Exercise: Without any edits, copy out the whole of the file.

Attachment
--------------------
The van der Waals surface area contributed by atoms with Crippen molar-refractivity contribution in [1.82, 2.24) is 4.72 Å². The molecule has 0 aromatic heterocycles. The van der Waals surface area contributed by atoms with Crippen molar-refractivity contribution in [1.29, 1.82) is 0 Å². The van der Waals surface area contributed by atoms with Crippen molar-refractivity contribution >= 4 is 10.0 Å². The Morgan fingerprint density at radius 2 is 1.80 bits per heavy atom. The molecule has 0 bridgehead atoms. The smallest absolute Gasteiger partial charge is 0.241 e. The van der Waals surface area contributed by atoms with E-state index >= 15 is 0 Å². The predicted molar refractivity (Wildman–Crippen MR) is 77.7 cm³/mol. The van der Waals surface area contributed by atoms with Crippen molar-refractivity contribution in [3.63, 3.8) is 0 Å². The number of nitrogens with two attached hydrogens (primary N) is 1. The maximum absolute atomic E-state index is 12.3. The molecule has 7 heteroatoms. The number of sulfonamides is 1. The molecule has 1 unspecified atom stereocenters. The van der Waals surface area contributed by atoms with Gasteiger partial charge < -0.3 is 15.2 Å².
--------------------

The van der Waals surface area contributed by atoms with Crippen molar-refractivity contribution in [1.82, 2.24) is 4.72 Å². The molecule has 0 aromatic heterocycles. The van der Waals surface area contributed by atoms with Crippen molar-refractivity contribution in [1.29, 1.82) is 0 Å². The van der Waals surface area contributed by atoms with Crippen molar-refractivity contribution >= 4 is 10.0 Å². The Morgan fingerprint density at radius 2 is 1.80 bits per heavy atom. The molecule has 0 bridgehead atoms. The smallest absolute Gasteiger partial charge is 0.241 e. The van der Waals surface area contributed by atoms with E-state index >= 15 is 0 Å². The predicted molar refractivity (Wildman–Crippen MR) is 77.7 cm³/mol. The van der Waals surface area contributed by atoms with Crippen molar-refractivity contribution in [3.63, 3.8) is 0 Å². The number of nitrogens with two attached hydrogens (primary N) is 1. The maximum absolute atomic E-state index is 12.3. The molecule has 7 heteroatoms. The number of sulfonamides is 1. The molecule has 1 unspecified atom stereocenters. The van der Waals surface area contributed by atoms with Gasteiger partial charge < -0.3 is 15.2 Å².